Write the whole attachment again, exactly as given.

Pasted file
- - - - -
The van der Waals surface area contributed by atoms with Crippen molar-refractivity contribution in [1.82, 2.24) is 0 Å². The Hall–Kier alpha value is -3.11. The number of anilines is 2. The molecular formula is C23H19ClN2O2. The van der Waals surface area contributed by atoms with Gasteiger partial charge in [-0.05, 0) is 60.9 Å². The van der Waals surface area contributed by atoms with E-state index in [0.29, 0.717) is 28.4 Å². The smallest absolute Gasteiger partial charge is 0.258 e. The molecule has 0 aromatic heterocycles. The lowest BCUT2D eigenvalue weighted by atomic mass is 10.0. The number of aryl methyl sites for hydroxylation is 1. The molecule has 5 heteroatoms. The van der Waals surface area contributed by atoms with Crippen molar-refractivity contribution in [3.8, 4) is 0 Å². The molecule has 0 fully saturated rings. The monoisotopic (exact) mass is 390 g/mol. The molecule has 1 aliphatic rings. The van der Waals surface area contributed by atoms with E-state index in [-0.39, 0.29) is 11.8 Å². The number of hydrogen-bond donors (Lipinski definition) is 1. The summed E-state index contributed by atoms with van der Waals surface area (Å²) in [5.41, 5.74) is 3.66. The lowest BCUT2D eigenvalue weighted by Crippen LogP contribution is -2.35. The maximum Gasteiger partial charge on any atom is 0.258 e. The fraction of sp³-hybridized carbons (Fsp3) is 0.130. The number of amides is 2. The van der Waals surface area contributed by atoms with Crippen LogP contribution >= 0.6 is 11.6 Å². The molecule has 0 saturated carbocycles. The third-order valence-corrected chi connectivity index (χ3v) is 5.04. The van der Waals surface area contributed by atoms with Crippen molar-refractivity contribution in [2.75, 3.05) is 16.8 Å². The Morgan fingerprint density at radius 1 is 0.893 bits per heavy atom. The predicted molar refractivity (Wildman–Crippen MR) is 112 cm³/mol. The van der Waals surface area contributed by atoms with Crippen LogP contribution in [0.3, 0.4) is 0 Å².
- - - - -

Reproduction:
The van der Waals surface area contributed by atoms with Crippen molar-refractivity contribution in [1.82, 2.24) is 0 Å². The Hall–Kier alpha value is -3.11. The number of anilines is 2. The molecular formula is C23H19ClN2O2. The van der Waals surface area contributed by atoms with Gasteiger partial charge in [-0.05, 0) is 60.9 Å². The van der Waals surface area contributed by atoms with E-state index in [0.29, 0.717) is 28.4 Å². The smallest absolute Gasteiger partial charge is 0.258 e. The molecule has 0 aromatic heterocycles. The lowest BCUT2D eigenvalue weighted by atomic mass is 10.0. The number of aryl methyl sites for hydroxylation is 1. The molecule has 5 heteroatoms. The van der Waals surface area contributed by atoms with Crippen molar-refractivity contribution in [3.8, 4) is 0 Å². The molecule has 0 fully saturated rings. The monoisotopic (exact) mass is 390 g/mol. The molecule has 1 aliphatic rings. The van der Waals surface area contributed by atoms with E-state index in [-0.39, 0.29) is 11.8 Å². The number of hydrogen-bond donors (Lipinski definition) is 1. The summed E-state index contributed by atoms with van der Waals surface area (Å²) in [5.41, 5.74) is 3.66. The lowest BCUT2D eigenvalue weighted by Crippen LogP contribution is -2.35. The maximum Gasteiger partial charge on any atom is 0.258 e. The fraction of sp³-hybridized carbons (Fsp3) is 0.130. The number of amides is 2. The van der Waals surface area contributed by atoms with Crippen LogP contribution >= 0.6 is 11.6 Å². The molecule has 0 saturated carbocycles. The third-order valence-corrected chi connectivity index (χ3v) is 5.04. The van der Waals surface area contributed by atoms with Crippen molar-refractivity contribution in [2.75, 3.05) is 16.8 Å². The Morgan fingerprint density at radius 1 is 0.893 bits per heavy atom. The predicted molar refractivity (Wildman–Crippen MR) is 112 cm³/mol. The van der Waals surface area contributed by atoms with Crippen LogP contribution in [0.3, 0.4) is 0 Å².